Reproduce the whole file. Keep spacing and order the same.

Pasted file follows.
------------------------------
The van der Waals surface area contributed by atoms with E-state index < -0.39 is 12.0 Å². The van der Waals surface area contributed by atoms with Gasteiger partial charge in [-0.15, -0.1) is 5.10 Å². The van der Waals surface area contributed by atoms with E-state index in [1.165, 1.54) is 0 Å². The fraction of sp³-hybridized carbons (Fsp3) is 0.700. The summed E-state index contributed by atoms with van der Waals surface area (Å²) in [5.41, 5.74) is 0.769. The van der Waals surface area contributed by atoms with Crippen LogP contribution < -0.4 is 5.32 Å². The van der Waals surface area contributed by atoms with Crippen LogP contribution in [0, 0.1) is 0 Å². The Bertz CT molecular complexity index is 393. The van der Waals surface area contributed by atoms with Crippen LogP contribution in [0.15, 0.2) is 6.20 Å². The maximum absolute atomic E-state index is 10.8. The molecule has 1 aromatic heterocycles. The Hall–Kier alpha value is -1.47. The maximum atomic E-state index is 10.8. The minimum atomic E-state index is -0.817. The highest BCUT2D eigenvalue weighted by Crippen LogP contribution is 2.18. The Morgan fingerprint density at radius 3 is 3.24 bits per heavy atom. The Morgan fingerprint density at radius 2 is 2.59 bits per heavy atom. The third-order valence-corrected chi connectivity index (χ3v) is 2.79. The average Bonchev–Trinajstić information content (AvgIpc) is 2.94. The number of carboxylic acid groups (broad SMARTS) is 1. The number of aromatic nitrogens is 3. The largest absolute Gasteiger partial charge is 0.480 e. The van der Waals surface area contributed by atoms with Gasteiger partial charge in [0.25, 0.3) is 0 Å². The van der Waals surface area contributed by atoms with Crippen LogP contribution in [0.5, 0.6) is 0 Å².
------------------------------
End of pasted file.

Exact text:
The van der Waals surface area contributed by atoms with E-state index < -0.39 is 12.0 Å². The van der Waals surface area contributed by atoms with Gasteiger partial charge in [-0.15, -0.1) is 5.10 Å². The van der Waals surface area contributed by atoms with E-state index in [1.165, 1.54) is 0 Å². The fraction of sp³-hybridized carbons (Fsp3) is 0.700. The summed E-state index contributed by atoms with van der Waals surface area (Å²) in [5.41, 5.74) is 0.769. The van der Waals surface area contributed by atoms with Crippen LogP contribution < -0.4 is 5.32 Å². The van der Waals surface area contributed by atoms with Crippen LogP contribution in [0, 0.1) is 0 Å². The Bertz CT molecular complexity index is 393. The van der Waals surface area contributed by atoms with Crippen LogP contribution in [0.15, 0.2) is 6.20 Å². The maximum absolute atomic E-state index is 10.8. The molecule has 1 aromatic heterocycles. The Hall–Kier alpha value is -1.47. The maximum atomic E-state index is 10.8. The minimum atomic E-state index is -0.817. The highest BCUT2D eigenvalue weighted by Crippen LogP contribution is 2.18. The Morgan fingerprint density at radius 3 is 3.24 bits per heavy atom. The Morgan fingerprint density at radius 2 is 2.59 bits per heavy atom. The third-order valence-corrected chi connectivity index (χ3v) is 2.79. The average Bonchev–Trinajstić information content (AvgIpc) is 2.94. The number of carboxylic acid groups (broad SMARTS) is 1. The number of aromatic nitrogens is 3. The largest absolute Gasteiger partial charge is 0.480 e. The van der Waals surface area contributed by atoms with Gasteiger partial charge in [0.25, 0.3) is 0 Å². The van der Waals surface area contributed by atoms with Crippen LogP contribution in [0.5, 0.6) is 0 Å².